Friday, March 20, 2009

Paed Review

Today the twins had their 6 monthly check up with the paediatrician. We always do A2's review first as she is in such good shape it is ridiculous that she even has a paediatrician. But she was an ex-27 weeker too so she gets the once over every 6 months - and always gets an excellent report. She is 92.2cm and 13.5kg which puts her on the 50th centile for height and weight. Sometimes it amazes me to think she was so premature - you really can't pick it now (except for the head shape maybe!).

A1 got a really good report from the doctor too. It was so refreshing to be with a doctor who, instead of just talking about all the issues, was so happy to see A1's progress. She has been seeing the girls for 2.5 years now and was just so happy to see how A1 has progressed since our last visit 6 months ago. It is not often that you go away from an appointment feeling good not stressed - but this was a good one. Oh and she is also going to get onto the free nappies for us.

A1's stats are 11.7kg and 83cm (sort of - very hard to measure her accurately). Getting further below the chart for height but still growing so no need for growth hormone just yet. Her button (PEG) is definitely getting too small so we are going to look into getting a larger size. I am not sure whether to stay with the entristar or change to a mic-key. The entristar is great because it sits really flat on the skin and is nearly impossible to remove. The mick-key sticks out a bit more and is much easier to remove (ie the child can potentially pull it out) but that also means you can change it at home if need be rather than needing a general anaesthetic. If anyone has any thoughts / preferences please leave me some feedback.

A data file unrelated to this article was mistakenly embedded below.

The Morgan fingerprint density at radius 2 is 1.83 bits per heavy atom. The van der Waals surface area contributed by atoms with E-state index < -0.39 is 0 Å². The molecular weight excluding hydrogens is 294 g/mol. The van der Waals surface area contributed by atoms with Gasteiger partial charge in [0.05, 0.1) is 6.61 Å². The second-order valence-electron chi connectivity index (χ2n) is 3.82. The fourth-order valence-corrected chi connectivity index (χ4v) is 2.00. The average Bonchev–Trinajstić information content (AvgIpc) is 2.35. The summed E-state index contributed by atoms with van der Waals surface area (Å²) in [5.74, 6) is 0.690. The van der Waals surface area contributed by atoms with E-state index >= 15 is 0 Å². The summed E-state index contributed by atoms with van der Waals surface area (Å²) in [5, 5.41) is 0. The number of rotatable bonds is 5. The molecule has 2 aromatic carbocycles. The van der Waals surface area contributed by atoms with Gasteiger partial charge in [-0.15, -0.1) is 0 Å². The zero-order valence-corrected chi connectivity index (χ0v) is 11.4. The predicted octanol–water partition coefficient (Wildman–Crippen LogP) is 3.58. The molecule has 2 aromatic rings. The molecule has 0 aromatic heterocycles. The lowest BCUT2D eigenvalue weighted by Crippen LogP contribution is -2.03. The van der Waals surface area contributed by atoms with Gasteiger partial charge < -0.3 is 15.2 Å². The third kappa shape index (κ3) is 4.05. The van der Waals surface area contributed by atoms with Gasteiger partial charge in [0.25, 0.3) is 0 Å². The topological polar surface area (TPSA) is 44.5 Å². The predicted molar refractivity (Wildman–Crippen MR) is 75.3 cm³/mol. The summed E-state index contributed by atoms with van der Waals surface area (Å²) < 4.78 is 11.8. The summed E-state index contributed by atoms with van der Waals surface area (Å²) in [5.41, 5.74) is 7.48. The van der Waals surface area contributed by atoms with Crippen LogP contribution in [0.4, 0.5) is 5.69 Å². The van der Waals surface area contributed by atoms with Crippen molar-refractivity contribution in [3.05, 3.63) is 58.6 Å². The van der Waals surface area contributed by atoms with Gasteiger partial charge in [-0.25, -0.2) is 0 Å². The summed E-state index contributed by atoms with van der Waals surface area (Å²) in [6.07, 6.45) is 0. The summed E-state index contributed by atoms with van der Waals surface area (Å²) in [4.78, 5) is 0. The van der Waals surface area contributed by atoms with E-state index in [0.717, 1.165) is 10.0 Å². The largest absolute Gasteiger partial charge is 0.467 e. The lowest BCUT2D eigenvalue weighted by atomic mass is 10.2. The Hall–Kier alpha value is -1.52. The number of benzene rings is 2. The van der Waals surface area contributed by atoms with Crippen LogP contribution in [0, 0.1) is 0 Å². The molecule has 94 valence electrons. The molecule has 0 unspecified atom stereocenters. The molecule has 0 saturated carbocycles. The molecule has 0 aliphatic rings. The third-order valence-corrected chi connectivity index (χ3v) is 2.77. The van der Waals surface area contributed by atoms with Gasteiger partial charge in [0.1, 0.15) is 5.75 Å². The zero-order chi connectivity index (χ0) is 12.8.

And to finish for the day here are a couple of cute pics of A1 from this afternoon. I am thinking this walker may not be the one for us if it is this comfortable and non-challenging....

Maybe this is why instead of being in bed Miss A is up crawling around and chatting??? Hmmm sleep battle score: Child 15 v Parents 0

My First Rant...

You knew it was coming sooner or later - its not possible for me to have a blog and not use it to rant about the idiots we encounter in everyday life. Maybe 'idiot' is too harsh a word - lets try something a bit more pc - how about 'neuronally challenged'?